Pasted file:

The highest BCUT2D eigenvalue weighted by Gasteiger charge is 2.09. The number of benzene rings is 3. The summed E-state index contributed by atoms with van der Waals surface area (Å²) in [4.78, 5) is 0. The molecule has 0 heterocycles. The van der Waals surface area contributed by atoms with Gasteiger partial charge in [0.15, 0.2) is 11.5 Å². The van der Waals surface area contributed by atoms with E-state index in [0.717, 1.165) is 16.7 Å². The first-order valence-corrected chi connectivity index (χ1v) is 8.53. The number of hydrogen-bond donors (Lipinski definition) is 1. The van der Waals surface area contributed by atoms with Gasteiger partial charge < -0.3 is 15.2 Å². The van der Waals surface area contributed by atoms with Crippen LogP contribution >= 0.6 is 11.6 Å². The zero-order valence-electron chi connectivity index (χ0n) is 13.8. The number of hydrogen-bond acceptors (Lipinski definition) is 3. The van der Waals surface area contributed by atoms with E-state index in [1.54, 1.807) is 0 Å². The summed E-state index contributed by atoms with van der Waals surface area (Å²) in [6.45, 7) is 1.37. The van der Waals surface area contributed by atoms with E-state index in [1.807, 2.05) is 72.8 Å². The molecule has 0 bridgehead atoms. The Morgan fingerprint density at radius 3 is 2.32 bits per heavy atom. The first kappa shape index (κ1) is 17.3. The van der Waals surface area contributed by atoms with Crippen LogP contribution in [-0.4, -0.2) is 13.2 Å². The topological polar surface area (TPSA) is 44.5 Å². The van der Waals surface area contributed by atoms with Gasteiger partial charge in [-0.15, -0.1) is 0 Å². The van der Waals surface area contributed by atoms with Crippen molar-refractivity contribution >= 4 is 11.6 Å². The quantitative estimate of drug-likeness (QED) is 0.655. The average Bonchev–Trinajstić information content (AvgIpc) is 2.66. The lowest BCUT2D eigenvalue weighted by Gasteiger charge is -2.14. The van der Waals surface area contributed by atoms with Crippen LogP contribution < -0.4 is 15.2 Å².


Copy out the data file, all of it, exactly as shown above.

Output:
The highest BCUT2D eigenvalue weighted by Gasteiger charge is 2.09. The number of benzene rings is 3. The summed E-state index contributed by atoms with van der Waals surface area (Å²) in [4.78, 5) is 0. The molecule has 0 heterocycles. The van der Waals surface area contributed by atoms with Gasteiger partial charge in [0.15, 0.2) is 11.5 Å². The van der Waals surface area contributed by atoms with E-state index in [0.717, 1.165) is 16.7 Å². The first-order valence-corrected chi connectivity index (χ1v) is 8.53. The number of hydrogen-bond donors (Lipinski definition) is 1. The van der Waals surface area contributed by atoms with Gasteiger partial charge < -0.3 is 15.2 Å². The van der Waals surface area contributed by atoms with Crippen LogP contribution >= 0.6 is 11.6 Å². The zero-order valence-electron chi connectivity index (χ0n) is 13.8. The number of hydrogen-bond acceptors (Lipinski definition) is 3. The van der Waals surface area contributed by atoms with E-state index in [1.54, 1.807) is 0 Å². The summed E-state index contributed by atoms with van der Waals surface area (Å²) in [6.45, 7) is 1.37. The van der Waals surface area contributed by atoms with E-state index in [1.807, 2.05) is 72.8 Å². The molecule has 0 bridgehead atoms. The Morgan fingerprint density at radius 3 is 2.32 bits per heavy atom. The first kappa shape index (κ1) is 17.3. The van der Waals surface area contributed by atoms with Crippen LogP contribution in [-0.4, -0.2) is 13.2 Å². The topological polar surface area (TPSA) is 44.5 Å². The van der Waals surface area contributed by atoms with Gasteiger partial charge in [-0.15, -0.1) is 0 Å². The van der Waals surface area contributed by atoms with Crippen molar-refractivity contribution >= 4 is 11.6 Å². The quantitative estimate of drug-likeness (QED) is 0.655. The average Bonchev–Trinajstić information content (AvgIpc) is 2.66. The lowest BCUT2D eigenvalue weighted by Gasteiger charge is -2.14. The van der Waals surface area contributed by atoms with Crippen LogP contribution < -0.4 is 15.2 Å².